HVAC Residential Market / Furnaces / Air Conditioners / Air-Source Heat Pumps / Standards & Legislation

Parties File Joint Settlement in Regional Standards Lawsuit

Motion Vacates Furnace Standards, Gives Time to Comply with Cooling Standards

The end of the regional standards lawsuit may be just weeks away after parties in the case filed a joint settlement motion on Tuesday, March 11 with the U.S. Court of Appeals for the D.C. Circuit.

The settlement agreement, which now awaits court approval, would vacate the regional furnace efficiency standards and restart the rulemaking process, this time giving stakeholders more opportunities to provide input throughout the rulemaking process. The settlement would also give the industry an 18-month sell-through period to comply with the Jan. 1, 2015, efficiency standards for split-system air conditioners in order to help avoid stranded inventory. Additionally, as part of the agreement, the U.S. Department of Energy (DOE) has agreed not to penalize distributors as part of enforcement of the standard.

“Clearly, this has not been an easy process,” said Talbot Gee, executive vice president and COO, Heating, Air-conditioning, and Refrigeration Distributors International (HARDI).“However, we believe that this agreement is not only in the best interest of distributors, but of the entire industry, and it could not have been achieved without the cooperation and work of the manufacturers and contractors.”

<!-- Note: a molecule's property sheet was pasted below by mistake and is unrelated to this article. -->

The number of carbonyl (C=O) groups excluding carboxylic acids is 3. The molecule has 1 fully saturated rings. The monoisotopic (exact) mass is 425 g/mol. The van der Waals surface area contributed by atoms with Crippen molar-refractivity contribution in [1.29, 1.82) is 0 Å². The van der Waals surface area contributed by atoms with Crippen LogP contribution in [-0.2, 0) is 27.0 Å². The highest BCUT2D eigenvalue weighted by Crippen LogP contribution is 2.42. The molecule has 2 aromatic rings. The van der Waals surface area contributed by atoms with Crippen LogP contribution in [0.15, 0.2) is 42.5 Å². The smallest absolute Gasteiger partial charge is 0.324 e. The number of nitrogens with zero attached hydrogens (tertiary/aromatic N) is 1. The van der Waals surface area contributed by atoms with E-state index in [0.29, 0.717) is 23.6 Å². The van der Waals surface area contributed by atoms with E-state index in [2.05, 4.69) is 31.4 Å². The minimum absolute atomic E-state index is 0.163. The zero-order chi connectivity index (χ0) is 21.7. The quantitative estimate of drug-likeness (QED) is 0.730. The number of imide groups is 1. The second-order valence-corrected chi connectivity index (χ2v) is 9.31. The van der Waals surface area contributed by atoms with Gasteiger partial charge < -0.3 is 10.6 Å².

“It’s a significant accomplishment, and it gives us the opportunity to reduce the burden on and cost to the industry,” said Stephen Yurek, president and CEO, Air-Conditioning, Heating, and Refrigeration Institute (AHRI).He added that cooperation between industry organizations helped facilitate the settlement agreement.

“We didn’t work together at the beginning, but here at the end, we did.”

A Multi-Faceted Deal

The regional standards lawsuit — which began more than two years ago when the American Public Gas Association (APGA) challenged the DOE’s rulemaking process for promulgating regional energy-efficiency standards for nonweatherized natural gas furnaces — was expected to stretch at least through the end of 2014. But now, parties in the case have agreed to a five-part settlement that would definitively end the lawsuit.

First, the January 2013 settlement agreement between the APGA and DOE to vacate the regional efficiency standards for residential nonweatherized gas furnaces, and to remand those standards for further rulemaking, remains in place.

“The basic part of the settlement builds upon the agreement that was already filed over a year ago now between APGA and DOE, which settles the furnace rulemaking by having it remanded and sent back to DOE for a rulemaking,” Yurek said. “DOE is saying it will have a notice of proposed rulemaking (NOPR) within one year of remand and a final rule one year after the NOPR is published.”